Sigur Rós - Ba Ba Ti Ki Di Do (2004)
Cover Front Album
Artist/Composer Sigur Rós
Length 20:43
Format mp3
Genre Alternative Pop/Rock; Experimental Rock
Label EMI
Index 4936
Track List
01 Ba Ba 06:12
02 Ti Ki 08:49
03 Di Do 05:42
Purchase Date 12/28/2005
Store Soulseek
kbps 192
Links Amazon US
Spars DDD
Rare No
Sound Stereo
Ba Ba Ti Ki Di Do, featuring music Sigur Rós were commissioned to write for the Merce Cunningham Dance Foundation, is not hard to like. The EP contains three pieces joined at the seams to form a single compact structure of ambience and incidental ping. Like many new electronic mood music artists, Sigur Rós use the music box, presumably to imply delicacy. In any case, "Ba Ba" seems delicate to me. It fades in on just a few plucked tones, eventually revealing a synthesizer pattern reminiscent of Mike Oldfield's "Tubular Bells". This is the music of crystals forming, or the moment water changes from liquid to ice: There are no sudden movements, just a mass gravitation towards an end nearly identical to its beginning, except that time dictates that we're in a different location than where we started. The band uses this phenomenon as both harmonic center and rhythmic loop; it's a clever way of making music. My only complaint is that Sigur Rós don't pull it off as well as some of their peers (cf. Mileece, Lullatone, even Björk).

As "Ba Ba" ends with smattering of pseudo-infant vocalizations, "Ti Ki" ushers in a recap of the opening music box tones. This piece puts the natural ambience of the instrument to better use than the opening track, allowing it to play alone for a couple of minutes before attacking it with software. Along the way, faint crackling sounds sneak in and out, and when the music box is cut up and spit back in reverse, the crackling is more dominantly featured. Unfortunately, Sigur Rós' deconstruction of this sound isn't far from its original form, and ultimately, the EP suffers from its monolithic landscape. "Di Do" admirably shakes the flow with a wavering, stereo-panned vocal drone, and stuttering, single-syllable accents ("Ba ba/ Ti ki/ Di do") that remind me of similar vocal splicing done by Asa-Chang & Junray. It ends with a shriek of feedback, and just as I perk up to see what all the commotion is about, the disc is over.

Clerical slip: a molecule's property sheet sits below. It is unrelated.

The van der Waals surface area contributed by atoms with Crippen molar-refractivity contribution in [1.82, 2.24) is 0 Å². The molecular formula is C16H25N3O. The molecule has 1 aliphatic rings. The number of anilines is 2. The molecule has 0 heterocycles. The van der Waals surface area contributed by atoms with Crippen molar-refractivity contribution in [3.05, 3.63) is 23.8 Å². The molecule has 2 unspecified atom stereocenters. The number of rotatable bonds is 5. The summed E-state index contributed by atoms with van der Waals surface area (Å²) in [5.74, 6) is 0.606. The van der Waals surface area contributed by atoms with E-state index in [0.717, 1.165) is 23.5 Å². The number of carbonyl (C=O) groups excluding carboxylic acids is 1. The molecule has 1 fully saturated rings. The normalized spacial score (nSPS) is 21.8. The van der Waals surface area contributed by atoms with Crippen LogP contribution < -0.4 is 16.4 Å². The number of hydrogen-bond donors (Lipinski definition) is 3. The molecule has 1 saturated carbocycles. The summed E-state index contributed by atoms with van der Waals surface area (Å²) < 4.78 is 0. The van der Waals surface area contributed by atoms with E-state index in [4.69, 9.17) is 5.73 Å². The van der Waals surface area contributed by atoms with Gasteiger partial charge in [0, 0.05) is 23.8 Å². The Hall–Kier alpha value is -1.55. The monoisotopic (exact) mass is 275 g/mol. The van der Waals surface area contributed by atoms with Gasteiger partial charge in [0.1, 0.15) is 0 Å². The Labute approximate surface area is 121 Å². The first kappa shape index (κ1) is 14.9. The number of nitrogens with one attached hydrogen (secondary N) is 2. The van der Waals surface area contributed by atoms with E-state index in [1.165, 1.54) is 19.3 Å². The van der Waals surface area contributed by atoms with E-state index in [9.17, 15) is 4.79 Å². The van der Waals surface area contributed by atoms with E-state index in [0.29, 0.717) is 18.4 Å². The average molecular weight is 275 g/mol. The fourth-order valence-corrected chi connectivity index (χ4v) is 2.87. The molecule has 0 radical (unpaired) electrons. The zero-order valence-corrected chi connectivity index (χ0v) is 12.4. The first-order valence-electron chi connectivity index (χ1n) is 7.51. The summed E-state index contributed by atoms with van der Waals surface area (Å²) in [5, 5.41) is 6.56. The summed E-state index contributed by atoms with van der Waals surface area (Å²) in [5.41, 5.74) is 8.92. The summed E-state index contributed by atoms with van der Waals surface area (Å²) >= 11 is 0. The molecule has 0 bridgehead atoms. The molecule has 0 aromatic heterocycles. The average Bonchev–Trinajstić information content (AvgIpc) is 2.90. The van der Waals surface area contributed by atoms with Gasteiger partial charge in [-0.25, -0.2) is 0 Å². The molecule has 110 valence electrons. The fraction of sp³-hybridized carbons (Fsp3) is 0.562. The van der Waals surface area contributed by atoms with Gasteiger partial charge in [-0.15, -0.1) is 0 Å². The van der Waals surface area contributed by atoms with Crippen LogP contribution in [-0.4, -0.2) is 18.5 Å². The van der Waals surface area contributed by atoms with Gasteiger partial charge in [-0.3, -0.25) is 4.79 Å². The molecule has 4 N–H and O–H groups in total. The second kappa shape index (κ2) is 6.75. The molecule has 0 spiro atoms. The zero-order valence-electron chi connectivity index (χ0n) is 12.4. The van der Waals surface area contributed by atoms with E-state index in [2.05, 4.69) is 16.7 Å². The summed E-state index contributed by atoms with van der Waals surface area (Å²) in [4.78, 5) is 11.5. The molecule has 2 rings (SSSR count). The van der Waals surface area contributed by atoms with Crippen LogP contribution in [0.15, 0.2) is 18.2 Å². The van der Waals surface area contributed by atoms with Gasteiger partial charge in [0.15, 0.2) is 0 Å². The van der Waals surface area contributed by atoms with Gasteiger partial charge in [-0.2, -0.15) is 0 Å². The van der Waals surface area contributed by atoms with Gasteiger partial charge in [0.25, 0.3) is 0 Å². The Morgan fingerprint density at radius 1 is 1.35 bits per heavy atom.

Still, I find reasons to come back. The tightly wound constructions and gradual, unhurried development appeal to the music theorist in me, and the sounds of music box, mutated human voice and analog synth appeal to the closet twee-tronica nerd in me. But I know this is temporary, and that it's only a matter of time before it makes its way onto the shelf, where it will be continually glossed over when I'm looking for something nice to put on. Sigur Rós indeed have found a method of enticing listeners to step inside their world, but have yet to master staying power.

-Dominique Leone, March 12th, 2004